In the meantime, a Bejo seed company representative called me this week to tell me that 'Mountain Magic' seed will be commercially available next year. This is exciting news because 'Mountain Magic' has done great in our studies and in growers' fields. It is a high-yielding, campari type tomato with exceptional flavor. It has come up number one in our taste test trials for several years. It was tested under the breeding number NC05114.
The heirloom variety, Stupice' has also held up well in the presence of late blight, has a long production period, and ranks high in the taste tests.
While we're on the subject of late blight, you might want to check out this Powerpoint presentation on organic late blight management that was just presented by Ruth Hazzard at the 2009 NOFA Conference: http://www.umassvegetable.org/documents/OrganicLateblightMgtAug09.pdf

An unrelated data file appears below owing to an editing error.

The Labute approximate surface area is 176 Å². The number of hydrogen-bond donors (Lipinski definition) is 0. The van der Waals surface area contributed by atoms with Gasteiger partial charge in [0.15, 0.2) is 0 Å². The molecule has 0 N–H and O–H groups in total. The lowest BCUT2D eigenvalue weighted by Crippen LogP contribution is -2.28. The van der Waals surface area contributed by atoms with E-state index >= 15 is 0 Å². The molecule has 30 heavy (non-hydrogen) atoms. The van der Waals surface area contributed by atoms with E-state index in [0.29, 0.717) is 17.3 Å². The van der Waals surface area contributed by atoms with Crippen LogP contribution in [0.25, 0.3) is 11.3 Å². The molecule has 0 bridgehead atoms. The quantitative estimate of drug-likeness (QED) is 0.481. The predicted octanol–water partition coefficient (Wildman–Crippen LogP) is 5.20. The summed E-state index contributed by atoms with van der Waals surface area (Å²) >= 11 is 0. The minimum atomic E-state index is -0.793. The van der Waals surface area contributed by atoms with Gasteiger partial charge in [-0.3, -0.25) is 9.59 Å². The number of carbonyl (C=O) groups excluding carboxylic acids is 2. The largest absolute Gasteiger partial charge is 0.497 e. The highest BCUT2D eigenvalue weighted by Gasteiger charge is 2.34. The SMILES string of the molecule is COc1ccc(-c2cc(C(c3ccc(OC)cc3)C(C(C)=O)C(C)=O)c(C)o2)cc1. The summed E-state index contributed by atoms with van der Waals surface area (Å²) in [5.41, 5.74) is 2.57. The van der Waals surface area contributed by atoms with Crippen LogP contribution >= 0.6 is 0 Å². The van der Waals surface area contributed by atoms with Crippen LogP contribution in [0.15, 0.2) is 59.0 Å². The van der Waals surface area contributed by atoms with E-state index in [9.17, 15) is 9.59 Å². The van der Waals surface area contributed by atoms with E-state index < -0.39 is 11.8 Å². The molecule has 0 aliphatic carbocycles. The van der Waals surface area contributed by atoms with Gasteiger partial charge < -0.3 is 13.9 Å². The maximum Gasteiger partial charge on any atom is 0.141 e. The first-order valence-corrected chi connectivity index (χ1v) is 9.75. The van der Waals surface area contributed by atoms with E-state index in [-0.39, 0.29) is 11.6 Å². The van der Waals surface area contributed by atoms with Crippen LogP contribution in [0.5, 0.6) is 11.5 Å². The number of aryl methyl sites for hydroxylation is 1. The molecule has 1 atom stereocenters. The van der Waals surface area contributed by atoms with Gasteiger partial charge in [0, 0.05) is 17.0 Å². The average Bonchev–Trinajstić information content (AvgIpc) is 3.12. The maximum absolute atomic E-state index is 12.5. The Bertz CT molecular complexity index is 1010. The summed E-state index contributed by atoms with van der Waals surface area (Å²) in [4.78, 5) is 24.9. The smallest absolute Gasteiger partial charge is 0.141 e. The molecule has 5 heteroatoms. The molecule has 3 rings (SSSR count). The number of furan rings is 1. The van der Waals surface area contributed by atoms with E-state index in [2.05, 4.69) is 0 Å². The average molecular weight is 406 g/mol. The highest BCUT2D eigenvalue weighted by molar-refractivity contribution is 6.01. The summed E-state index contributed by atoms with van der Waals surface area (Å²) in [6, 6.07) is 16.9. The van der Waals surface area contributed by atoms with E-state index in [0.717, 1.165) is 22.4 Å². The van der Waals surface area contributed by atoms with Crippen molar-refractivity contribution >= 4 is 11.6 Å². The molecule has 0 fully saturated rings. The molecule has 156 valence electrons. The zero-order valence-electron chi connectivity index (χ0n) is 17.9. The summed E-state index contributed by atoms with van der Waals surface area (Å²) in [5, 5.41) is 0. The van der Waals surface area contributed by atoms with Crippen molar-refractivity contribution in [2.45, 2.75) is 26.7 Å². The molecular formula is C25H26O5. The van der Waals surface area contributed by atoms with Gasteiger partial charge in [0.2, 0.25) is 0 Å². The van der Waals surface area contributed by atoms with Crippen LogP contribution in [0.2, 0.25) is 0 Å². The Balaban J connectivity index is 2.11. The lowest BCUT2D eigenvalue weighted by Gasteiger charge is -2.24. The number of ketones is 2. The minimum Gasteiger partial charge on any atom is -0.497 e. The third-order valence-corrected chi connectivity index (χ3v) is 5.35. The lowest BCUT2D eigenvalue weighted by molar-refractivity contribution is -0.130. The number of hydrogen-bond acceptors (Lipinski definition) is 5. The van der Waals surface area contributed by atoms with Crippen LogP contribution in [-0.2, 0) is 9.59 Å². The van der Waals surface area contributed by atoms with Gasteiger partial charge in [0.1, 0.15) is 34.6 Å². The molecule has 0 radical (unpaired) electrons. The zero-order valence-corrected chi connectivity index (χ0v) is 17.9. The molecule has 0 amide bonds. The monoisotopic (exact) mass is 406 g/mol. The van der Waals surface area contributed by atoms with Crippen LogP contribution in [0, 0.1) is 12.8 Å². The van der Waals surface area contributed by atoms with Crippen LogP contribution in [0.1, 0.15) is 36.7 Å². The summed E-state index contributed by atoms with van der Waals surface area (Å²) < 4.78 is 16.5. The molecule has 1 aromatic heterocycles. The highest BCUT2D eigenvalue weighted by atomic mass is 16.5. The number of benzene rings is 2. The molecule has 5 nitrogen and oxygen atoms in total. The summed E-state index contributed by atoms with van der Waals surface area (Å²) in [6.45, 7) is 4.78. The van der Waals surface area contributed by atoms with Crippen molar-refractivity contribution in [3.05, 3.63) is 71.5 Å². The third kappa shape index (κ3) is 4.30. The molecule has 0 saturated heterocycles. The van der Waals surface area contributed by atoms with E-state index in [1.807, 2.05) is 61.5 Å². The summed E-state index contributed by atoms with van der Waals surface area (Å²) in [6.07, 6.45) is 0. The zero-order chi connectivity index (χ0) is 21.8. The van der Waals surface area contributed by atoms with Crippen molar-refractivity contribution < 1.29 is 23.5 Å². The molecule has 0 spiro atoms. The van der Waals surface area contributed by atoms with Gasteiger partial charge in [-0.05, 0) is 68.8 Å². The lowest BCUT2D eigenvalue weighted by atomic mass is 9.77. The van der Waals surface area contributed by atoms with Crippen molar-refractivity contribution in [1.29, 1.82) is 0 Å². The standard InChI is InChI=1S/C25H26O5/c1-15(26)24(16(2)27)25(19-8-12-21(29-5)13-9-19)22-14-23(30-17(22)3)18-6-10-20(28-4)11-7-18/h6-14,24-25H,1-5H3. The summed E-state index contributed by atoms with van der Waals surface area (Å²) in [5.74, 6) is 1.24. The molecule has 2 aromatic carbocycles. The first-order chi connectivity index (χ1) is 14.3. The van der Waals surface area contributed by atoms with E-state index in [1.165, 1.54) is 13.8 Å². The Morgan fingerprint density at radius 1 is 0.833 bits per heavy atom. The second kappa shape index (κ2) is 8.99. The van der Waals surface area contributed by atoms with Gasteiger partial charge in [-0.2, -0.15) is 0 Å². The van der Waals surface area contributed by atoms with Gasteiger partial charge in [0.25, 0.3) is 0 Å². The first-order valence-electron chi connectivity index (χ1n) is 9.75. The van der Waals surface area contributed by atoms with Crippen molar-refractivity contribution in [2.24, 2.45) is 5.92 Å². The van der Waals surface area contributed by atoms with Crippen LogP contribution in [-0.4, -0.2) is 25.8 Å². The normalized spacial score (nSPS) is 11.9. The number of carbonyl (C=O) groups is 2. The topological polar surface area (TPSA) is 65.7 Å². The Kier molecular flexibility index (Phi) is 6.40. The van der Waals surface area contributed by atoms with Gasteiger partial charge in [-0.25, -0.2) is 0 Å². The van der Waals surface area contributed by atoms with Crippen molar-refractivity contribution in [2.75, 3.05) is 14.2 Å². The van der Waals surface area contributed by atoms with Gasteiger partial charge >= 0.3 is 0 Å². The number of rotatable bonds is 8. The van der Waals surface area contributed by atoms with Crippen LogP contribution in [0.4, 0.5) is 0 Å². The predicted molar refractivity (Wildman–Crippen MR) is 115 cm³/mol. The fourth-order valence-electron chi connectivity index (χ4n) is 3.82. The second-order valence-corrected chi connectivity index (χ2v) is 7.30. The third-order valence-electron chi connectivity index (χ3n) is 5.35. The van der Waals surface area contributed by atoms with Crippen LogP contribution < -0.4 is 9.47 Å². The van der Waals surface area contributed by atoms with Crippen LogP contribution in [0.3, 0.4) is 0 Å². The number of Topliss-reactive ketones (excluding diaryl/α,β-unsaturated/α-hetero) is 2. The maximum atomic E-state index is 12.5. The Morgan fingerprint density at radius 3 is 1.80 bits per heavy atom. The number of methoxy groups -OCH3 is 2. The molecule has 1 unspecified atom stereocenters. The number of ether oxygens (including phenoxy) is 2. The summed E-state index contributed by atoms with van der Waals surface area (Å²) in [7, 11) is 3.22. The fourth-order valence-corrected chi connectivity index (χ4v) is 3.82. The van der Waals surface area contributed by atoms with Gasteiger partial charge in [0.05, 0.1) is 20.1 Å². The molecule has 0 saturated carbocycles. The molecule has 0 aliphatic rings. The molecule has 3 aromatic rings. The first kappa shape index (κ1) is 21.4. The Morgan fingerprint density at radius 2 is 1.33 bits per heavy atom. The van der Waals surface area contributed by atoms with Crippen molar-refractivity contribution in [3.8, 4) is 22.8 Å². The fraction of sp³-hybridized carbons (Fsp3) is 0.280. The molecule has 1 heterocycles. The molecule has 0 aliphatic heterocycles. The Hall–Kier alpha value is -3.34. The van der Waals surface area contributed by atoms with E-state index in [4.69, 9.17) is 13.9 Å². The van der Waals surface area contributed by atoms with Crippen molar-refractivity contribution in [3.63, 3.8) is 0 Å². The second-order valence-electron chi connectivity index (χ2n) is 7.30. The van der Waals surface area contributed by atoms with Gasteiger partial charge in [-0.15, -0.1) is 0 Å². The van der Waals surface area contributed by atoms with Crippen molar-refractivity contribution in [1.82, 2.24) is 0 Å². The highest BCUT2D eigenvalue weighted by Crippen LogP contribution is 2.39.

So, it looks like with a good late blight resistant variety and the right combination of organic products, we should all be able to grow a good crop of organic tomatoes in western North Carolina. I know, some of you are already doing that, but for most organic farmers and gardeners in this region, that is an almost impossible task in a wet, 'late blight heavy' year like this one. We will welcome the help of some "good genes".
(FYI, none of Randy's varieties are GMO's)